When there is no self to be found one’s experience becomes very simple, direct, and uncluttered. When seeing, there is the coming together of visible form, the eye, and visual consciousness, that’s all. There is no separate “seer.” The seer is entirely dependent upon the seen. There can be no seer independent of the seen. There is no separate, independent subject or self.

This is also the case for the sensory object. The “seen” is entirely dependent upon the eye faculty and visual consciousness. There can be no object seen independent of the eye faculty and cognition. This is the case for all possible sensory objects. There is no separate, independent sensory object.

The same holds true for sensory consciousness as well. “Seeing” is entirely dependent upon the eye and visible form. There can be no seeing independent of the eye and cognition. This is the case for all possible sensory cognitions. There is no separate, independent sensory consciousness.

It’s important to understand this experientially. Let’s take the straightforward empirical experience of you looking at this screen right now as an example. Conventionally speaking, you could describe the experience as “I see the computer screen.” Another way of describing this is that there’s a “seer” who “sees” the “seen.” But look at the screen: are there really three independent and separate parts to your experience? Or are “seer,” “sees,” and “seen,” just three conceptual labels applied to this experience in which the three parts are entirely interdependent?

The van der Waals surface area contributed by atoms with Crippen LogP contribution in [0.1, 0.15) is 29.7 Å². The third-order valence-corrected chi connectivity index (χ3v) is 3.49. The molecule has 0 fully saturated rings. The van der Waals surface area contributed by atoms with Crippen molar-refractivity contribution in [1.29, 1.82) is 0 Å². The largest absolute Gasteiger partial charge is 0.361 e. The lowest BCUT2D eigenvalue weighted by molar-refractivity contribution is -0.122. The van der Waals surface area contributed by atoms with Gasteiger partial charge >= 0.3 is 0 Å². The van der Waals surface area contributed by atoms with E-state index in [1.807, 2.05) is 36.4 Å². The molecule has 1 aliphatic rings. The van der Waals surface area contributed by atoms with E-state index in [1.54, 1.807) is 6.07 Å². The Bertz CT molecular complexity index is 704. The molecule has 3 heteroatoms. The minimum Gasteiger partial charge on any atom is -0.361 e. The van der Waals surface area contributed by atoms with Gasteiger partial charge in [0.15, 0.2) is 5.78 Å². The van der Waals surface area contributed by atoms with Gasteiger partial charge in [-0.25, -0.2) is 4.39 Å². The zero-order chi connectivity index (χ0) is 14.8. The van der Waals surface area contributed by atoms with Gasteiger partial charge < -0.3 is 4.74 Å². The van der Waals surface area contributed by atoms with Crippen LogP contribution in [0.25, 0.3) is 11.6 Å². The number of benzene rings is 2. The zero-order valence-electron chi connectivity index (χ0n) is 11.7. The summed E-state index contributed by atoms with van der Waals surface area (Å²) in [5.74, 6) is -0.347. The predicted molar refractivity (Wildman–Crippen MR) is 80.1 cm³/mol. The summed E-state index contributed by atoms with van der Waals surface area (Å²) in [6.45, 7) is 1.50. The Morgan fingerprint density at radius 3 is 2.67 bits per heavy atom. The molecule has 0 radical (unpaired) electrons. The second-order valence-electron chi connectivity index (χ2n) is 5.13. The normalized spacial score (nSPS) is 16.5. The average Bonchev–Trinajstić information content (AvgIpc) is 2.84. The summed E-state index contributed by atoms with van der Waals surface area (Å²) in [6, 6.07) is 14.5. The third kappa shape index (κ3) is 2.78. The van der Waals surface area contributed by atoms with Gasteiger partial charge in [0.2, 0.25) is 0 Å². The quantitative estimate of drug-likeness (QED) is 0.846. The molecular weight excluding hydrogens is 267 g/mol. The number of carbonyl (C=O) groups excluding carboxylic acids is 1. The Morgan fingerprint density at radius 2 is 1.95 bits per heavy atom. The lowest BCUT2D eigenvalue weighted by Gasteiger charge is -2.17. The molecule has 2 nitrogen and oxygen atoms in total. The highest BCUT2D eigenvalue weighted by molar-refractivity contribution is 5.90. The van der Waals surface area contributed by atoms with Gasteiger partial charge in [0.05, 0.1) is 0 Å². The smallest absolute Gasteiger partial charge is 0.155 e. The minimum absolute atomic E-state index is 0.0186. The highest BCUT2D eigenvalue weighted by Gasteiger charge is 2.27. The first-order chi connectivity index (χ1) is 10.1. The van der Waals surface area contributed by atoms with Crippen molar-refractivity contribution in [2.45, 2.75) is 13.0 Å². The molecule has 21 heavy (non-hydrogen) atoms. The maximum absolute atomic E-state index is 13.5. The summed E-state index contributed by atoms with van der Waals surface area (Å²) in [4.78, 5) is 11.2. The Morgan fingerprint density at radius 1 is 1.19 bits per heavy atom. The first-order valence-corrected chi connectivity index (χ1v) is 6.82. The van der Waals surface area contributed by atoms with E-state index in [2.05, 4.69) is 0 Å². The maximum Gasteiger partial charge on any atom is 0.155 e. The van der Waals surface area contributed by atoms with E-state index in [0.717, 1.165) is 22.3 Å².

The “seer,” “seen,” and “seeing” are all empty and insubstantial. The eye faculty, visible form, and visual consciousness are all interdependent aspects of the same experience. You can’t peel one away and still have a sensory experience — there is no separation. AN 4.24 Kāḷakārāma Sutta:

Thus, monks, the Tathāgata does not conceive an [object] seen when seeing what is to be seen. He does not conceive an unseen. He does not conceive a to-be-seen. He does not conceive a seer.

He does not conceive an [object] heard when hearing what is to be heard. He does not conceive an unheard. He does not conceive a to-be-heard. He does not conceive a hearer.

He does not conceive an [object] sensed when sensing what is to be sensed. He does not conceive an unsensed. He does not conceive a to-be-sensed. He does not conceive a senser.

He does not conceive an [object] known when knowing what is to be known. He does not conceive an unknown. He does not conceive a to-be-known. He does not conceive a knower.